Extremely fine porous structures with tiny holes — resembling a kind of sponge at nano level — can be generated in semiconductors. This opens up new possibilities for the realization of tiny sensors or unusual optical and electronic components. There have already been experiments in this area with porous structures made from silicon. Now, researchers at Technische Universität Wien have succeeded in developing a method for the controlled manufacture of porous silicon carbide. Silicon carbide has significant advantages over silicon; it has greater chemical resistance and can therefore be used for biological applications, for example, without any additional coating required.
To demonstrate the potential of this new technology, a special mirror that selectively reflects different colors of light has been integrated into a SiC wafer by creating thin layers with a thickness of approximately 70 nm each and with different degrees of porosity.
“There is a whole range of exciting technical possibilities available to us when making a porous structure with countless nano holes from a solid piece of a semiconductor material,” says Markus Leitgeb from the Institute of Sensor and Actuator Systems at TU Wien. Leitgeb developed the new material processing technology as part of his dissertation with Professor Ulrich Schmid in cooperation with CTR Carinthian Tech Research AG and sponsored by the Competence Centers for Excellent Technologies (COMET) program. “The porous structure influences the manner in which light waves are affected by the material. If we can control the porosity, this means we also have control over the optical refractive index of the material.”
This can be very useful in sensor technology — for example, the refractive index of tiny quantities of liquid can be measured using a porous semiconductor sensor, thus allowing a reliable distinction between different liquids.
Another attractive option from a technical and application-oriented perspective is to first make certain areas of the SiC wafer porous in a highly localized manner, before depositing a new SiC layer over these porous areas, and then causing the latter to collapse in a controlled manner — this technique produces microstructures and nanostructures which can also play a key role in sensor technology.
However, in all these techniques it is crucial that the appropriate starting material is selected. “Until now, silicon has been used for this purpose, a material with which we already have a lot of experience,” says Schmid. Silicon also has significant drawbacks, however; under harsh environmental conditions, for example in extreme heat or in alkaline solutions, structures made of silicon are attacked and rapidly destroyed. Therefore, sensors made of silicon are often not suitable for biological or electrochemical applications.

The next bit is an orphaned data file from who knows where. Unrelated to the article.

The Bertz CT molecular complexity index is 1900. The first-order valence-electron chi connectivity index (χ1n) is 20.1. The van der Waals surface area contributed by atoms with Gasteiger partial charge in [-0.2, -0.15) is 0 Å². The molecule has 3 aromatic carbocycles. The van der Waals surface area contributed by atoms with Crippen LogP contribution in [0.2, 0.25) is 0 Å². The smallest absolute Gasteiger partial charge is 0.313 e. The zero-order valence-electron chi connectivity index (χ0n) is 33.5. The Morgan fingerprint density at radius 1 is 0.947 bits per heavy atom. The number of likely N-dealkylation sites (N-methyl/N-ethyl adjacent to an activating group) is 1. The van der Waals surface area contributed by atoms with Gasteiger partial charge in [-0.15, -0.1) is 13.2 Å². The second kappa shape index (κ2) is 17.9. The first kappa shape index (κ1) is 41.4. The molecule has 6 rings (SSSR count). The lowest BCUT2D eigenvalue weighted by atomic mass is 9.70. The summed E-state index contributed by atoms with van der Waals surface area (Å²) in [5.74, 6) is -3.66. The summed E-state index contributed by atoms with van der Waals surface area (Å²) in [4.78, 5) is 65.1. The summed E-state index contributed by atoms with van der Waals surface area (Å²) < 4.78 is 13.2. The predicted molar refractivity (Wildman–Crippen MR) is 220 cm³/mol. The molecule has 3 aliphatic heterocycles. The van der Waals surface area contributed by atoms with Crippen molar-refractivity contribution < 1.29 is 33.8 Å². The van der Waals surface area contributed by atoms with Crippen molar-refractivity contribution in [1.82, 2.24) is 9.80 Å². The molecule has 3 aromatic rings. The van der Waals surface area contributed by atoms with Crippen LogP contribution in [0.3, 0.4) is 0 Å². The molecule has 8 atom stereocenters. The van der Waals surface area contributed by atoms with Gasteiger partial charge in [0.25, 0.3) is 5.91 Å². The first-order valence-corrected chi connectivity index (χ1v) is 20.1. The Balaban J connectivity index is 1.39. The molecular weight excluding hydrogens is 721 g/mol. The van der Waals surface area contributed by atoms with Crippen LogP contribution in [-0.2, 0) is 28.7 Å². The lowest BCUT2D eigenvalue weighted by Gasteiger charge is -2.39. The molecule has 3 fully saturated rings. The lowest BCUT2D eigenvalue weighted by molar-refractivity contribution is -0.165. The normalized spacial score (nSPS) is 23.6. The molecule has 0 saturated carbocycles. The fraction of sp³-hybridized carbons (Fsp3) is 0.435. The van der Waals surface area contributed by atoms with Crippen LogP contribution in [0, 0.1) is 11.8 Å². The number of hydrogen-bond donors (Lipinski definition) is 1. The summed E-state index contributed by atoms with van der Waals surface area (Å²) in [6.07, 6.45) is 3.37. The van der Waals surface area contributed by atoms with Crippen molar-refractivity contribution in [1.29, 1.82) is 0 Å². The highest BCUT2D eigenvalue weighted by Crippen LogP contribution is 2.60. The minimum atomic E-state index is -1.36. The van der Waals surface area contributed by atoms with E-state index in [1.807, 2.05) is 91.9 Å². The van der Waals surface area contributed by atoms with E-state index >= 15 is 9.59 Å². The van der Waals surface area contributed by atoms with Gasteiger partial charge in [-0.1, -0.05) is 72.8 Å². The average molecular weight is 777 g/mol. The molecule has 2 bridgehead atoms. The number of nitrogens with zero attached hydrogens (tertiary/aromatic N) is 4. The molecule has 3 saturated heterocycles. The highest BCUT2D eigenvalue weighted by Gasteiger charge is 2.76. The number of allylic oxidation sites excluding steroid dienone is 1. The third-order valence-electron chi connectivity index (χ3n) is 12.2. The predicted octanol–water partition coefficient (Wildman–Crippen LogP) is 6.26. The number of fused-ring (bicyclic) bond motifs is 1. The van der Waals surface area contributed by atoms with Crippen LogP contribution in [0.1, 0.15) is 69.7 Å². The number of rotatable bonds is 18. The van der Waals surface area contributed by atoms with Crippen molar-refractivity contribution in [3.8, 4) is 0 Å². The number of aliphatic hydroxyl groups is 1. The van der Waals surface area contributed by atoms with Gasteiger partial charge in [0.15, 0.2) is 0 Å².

For this reason, at TU Wien, attempts have been made to achieve something similar with the semiconductor silicon carbide, which is biocompatible and considerably more robust from a chemical perspective. Some special tricks were required, however, in order to produce porous structures from silicon carbide.
First, the surface is cleaned, and then partially covered with a thin layer of platinum. The silicon carbide is then immersed in an etching solution and exposed to UV light, in order to initiate the oxidation processes. This causes a thin porous layer — initially 1 µm thick — to form in these areas that are not coated with platinum. An electrical charge is then also applied in order to be able to precisely set the porosity and the thickness of the subsequent layers. Here, the first porous layer promotes the formation of the first pores when the electrical charge is applied.
“The porous structure spreads from the surface further and further into the interior of the material”, explains Leitgeb. “By adjusting the electrical charge during this process, we can control what porosity we want to have at a given depth.” In this way, it was possible to produce a complex layered structure of silicon carbide layers with higher and lower levels of porosity, which is finally separated from the bulk material by applying a high voltage pulse. The thickness of the individual layers can be selected such that the layered structure reflects certain light wavelengths particularly well or allows certain light wavelengths to pass through, resulting in an integrated, color-selective mirror.
“We have thus demonstrated that our new method can be used to reliably control the porosity of silicon carbide on a microscopic scale,” says Schmid. “This technology promises many potential applications, from anti-reflective coatings, optical or electronic components and special biosensors, through to resistant supercapacitors.”
Source: Technische Universität Wien